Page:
Unrefined salt is loaded with trace minerals essential to health. Also, salt can also be used to preserve food.

Sprouting seeds also have a great storage life, up to 2 years or even more.  They are loaded with antioxidants (vitamins A, C, E) as well as calcium, magnesium, phosphorus, and trace minerals.  They can also be a source of live food that grows quickly when in short supply.  Best of all, sprouting seeds are easy to use, and they can be grown in sprouting kits, bags or even nylon stockings.

Lacto-fermented vegetables: Sauerkraut is easy to make, inexpensive, and can last months (sometimes years) in a cool, dry location.  It´s a great source of vitamin C and K, as well as iron and manganese.

Herbs and spices: the absolute perfect candidate for this list. They are high in antioxidants, have antiinflammatory, antiviral, antibacterial, antifungal properties, and in many cases can be used as all-natural preservatives as well! Cinnamon, garlic, cloves, coriander, turmeric, basil and oregano are among the best choices due to their versatility, availability, shelf life, and price. (See benefits of turmeric here ) In research done at Kansas State University, a research team discovered that cinnamon added to apple juice contaminated with E.Coli, was able to kill 99.5% of the bacteria within three days, at room temperature. Truly amazing!

While my fellow health nuts and food purists may cringe at the thought of consuming anything high in sugar, the fact remains that in an emergency situation, honey has been and will always be an inexpensive, readily available source of short-term energy. It has great shelf life, as it can last for decades if stored in a sealed container in a cool, dry location.

Water:  the most essential nutrient.  Keep as much as space will allow, as in certain disasters the water system could be compromised (damaged or polluted).

For those with children, infant formula is recommended as well. While I am a passionate advocate for breastfeeding, extreme circumstances require extreme measures, and this is one of them. Stress can diminish or even eliminate a woman’s breast milk supply, so having formula is a prudent choice.

For pet owners, remember to store food and water for your furry friends as well.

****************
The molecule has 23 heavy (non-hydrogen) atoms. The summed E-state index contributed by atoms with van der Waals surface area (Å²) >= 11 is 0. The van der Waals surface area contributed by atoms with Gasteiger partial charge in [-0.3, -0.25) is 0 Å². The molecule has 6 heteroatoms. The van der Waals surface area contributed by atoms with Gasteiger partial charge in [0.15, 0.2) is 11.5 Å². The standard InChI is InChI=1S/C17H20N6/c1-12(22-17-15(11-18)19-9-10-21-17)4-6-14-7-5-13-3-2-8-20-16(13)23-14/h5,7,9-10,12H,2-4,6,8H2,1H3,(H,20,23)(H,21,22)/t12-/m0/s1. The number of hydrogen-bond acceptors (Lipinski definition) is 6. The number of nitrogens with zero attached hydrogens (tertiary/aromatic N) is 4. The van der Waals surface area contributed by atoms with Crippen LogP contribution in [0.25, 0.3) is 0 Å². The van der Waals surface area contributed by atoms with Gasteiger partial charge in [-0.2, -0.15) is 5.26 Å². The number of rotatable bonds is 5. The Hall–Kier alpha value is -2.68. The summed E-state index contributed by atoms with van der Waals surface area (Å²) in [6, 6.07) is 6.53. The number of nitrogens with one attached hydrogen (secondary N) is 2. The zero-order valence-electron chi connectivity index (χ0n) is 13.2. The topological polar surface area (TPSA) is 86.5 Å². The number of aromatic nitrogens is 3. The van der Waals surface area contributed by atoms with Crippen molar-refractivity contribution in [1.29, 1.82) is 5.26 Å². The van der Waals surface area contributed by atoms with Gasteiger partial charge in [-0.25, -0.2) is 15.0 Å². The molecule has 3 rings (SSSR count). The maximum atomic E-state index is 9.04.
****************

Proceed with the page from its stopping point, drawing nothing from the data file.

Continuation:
This brings us to how to customize these foods while following gluten-free, Paleo-friendly dietary guidelines. For brevity´s sake, we´ve listed just the basics, without getting into the details that can be found on the numerous blogs and websites pertaining to these topics (i.e. Edible Harmony).

Paleo: eliminate grains, legumes, and focus on consuming dried or canned veggies and fruits, dehydrated or canned meats/fish, and nuts.

Gluten-free: eliminate gluten-containing food. (See Gluten Food List), focus on lean meats, fish, fruits, beans, vegetables, and nuts.

For a practical, simple DIY guide to canning and dehydrating vegetables, visit our friends at Homestead Survival.

Hopefully, you will never have to put this information to use.  If disaster does strike, however, it will serve you well to be prepared and informed, in order to maximize not only the survival but the thrival of your family.  Additionally, you will be able to adhere to your gluten-free and/or Paleo diet, ensuring that once the proverbial dust settles, a return to normalcy will happen as seamlessly as possible.  Good luck, and good eats to all!

NOTE: This article is NOT meant to be a comprehensive guide to disaster or emergency preparedness, simply some tips to improve overall nutrition during emergency situations.  For more comprehensive, detailed preparation for emergency situations, please visit these resources: www.homesteadsurvival.blogpsot.com and http://homesteadingsurvivalism.myshopify.com/

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14 thoughts on “Gluten-Free and Paleo Emergency Preparedness

  1. I can’t eat the canned for for they are likey to be cross contaminated. I have gotten sick on such.

    I try to buy bag beans and such things but that is rather limited as well in scope. So I don’t have much saved for emergencies. I have canned beef but I consider that questionable in safety.

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    1. Hi Barb, one thing you might consider is that you can do your own canning and/or dehydrating, I´ve actually included a link on DIY canning, along with links to sites that have great information on storing foods yourself. Hope some of the ideas help, thanks for your insight!

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      1. I am Fancy Kat on FB.

        Yeah I thought of the canning stuff. I have to buy the cans.

        I had a whole bunch of saved canned foods and when I realize they are mostly cross contaminated. I gave almost all of it to a starving family.

        Now I am just going to save not as much as I had.

        I have to eat from scratch mostly.

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  2. I respectfully submit that if resources are scarce, formula should not be at the top of the list. Resources should go to feed mother, who is then able to feed her child. Mom’s stress may be at least somewhat relieved by the act of breastfeeding. Baby will also be stressed and want to nurse more frequently, which will help keep the milk flowing. One of the great benefits of breastfeeding is that it’s a two-for-one!

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  3. Pingback: - Preparedness…
  4. Great ideas! I didn’t realize sprouting seeds enables them to last for up to 2 years! Thats so cool! We sprout sunflower seeds all the time, but I didn’t realize this! Thanks for these great ideas….